Parallel trends in river evolution across continents in the Anthropocene: implications for sustainable water and environment

Tuesday 11 September 2018, 3:30-5pm, Rm 223 Moses Hall, UC Berkeley

The term ‘Anthropocene’ is proposed for our current epoch, in which the role of human activity is beginning to exceed that of natural forces in shaping the earth’s surface.  Rivers are now adjusting their morphology from the cumulative impact of many drivers for change operating at multiple spatial and temporal scales: changing land uses, instream aggregate mining, channelization, bank protection and dam construction, alongside changing flood and flow regimes.  In response, river channels have narrowed, incised into their beds, reduced their lateral activity, and frequently changed from multi-thread to single-thread channel patterns.   Integrative analyses of these multiple causes and effects were impractical until recent improvements in digital technologies and data availability.  Synthesis of prior cumulative impact studies and a GIS-based analysis of newly available digital data demonstrate that river systems (in both the Old World and New) became significantly simplified, more static, and more homogenous over the 20th century, with important implications for river ecosystems and the benefits provided to human populations.


The Santa Clara River flows through a complex floodplain landscape in Southern California.


Peter Downs is an Associate Professor of Physical Geography at the University of Plymouth, UK.  Previously at the University of Nottingham, Peter also spent ten years in interdisciplinary professional practice in the Bay Area which continues to guide his research interests in fluvial geomorphology, river restoration, and science and policy in river basin management.  Recent projects have involved the development of a process-based sediment budget, investigating the coarse sediment dynamics in upland channels, and passive monitoring of coarse sediment fluxes using seismic impact plates.  In each case, research is stimulated by a distinct practical challenge.  The topic of this seminar stems from a EURIAS Senior Fellowship (2016-17), spent at the Collegium de Lyon Institute for Advanced Studies, initiating research into the cumulative impact of human activities and natural factors in determining the evolution of river channels during the late Anthropocene.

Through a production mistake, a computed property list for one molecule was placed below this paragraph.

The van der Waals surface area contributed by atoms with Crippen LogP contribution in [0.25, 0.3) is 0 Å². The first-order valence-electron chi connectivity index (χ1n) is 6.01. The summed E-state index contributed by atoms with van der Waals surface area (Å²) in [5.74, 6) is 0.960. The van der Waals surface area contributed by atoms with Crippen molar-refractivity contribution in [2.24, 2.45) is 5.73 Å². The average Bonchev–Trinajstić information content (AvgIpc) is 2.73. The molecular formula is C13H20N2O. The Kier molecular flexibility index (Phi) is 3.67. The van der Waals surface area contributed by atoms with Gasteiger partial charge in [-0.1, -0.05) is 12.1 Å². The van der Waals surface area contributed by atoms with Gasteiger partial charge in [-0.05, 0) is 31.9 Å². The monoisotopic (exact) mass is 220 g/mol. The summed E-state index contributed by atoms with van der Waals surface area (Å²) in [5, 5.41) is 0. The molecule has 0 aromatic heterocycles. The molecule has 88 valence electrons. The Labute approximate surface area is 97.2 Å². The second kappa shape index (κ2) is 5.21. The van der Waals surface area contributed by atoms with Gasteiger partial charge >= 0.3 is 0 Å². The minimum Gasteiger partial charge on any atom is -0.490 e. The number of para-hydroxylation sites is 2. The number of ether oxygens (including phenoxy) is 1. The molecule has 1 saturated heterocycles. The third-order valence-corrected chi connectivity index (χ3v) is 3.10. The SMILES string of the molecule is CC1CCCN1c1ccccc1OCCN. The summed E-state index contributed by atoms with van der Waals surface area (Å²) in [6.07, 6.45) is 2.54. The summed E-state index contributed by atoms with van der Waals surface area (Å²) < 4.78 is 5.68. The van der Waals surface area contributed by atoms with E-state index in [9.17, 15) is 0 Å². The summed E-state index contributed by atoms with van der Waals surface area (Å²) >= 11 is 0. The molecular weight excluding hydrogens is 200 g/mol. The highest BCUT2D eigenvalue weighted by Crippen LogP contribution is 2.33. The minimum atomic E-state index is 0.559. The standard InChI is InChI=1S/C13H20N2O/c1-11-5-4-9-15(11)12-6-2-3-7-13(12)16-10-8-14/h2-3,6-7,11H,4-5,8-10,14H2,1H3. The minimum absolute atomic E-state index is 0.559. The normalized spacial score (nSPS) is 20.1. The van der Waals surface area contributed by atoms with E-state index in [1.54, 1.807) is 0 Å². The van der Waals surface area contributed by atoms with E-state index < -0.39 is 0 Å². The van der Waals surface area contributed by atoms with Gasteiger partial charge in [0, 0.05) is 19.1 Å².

This seminar is presented as part of the interdisciplinary faculty seminar series Water Management: Past and Future Adaptation of the UC Berkeley Institute of International Studies.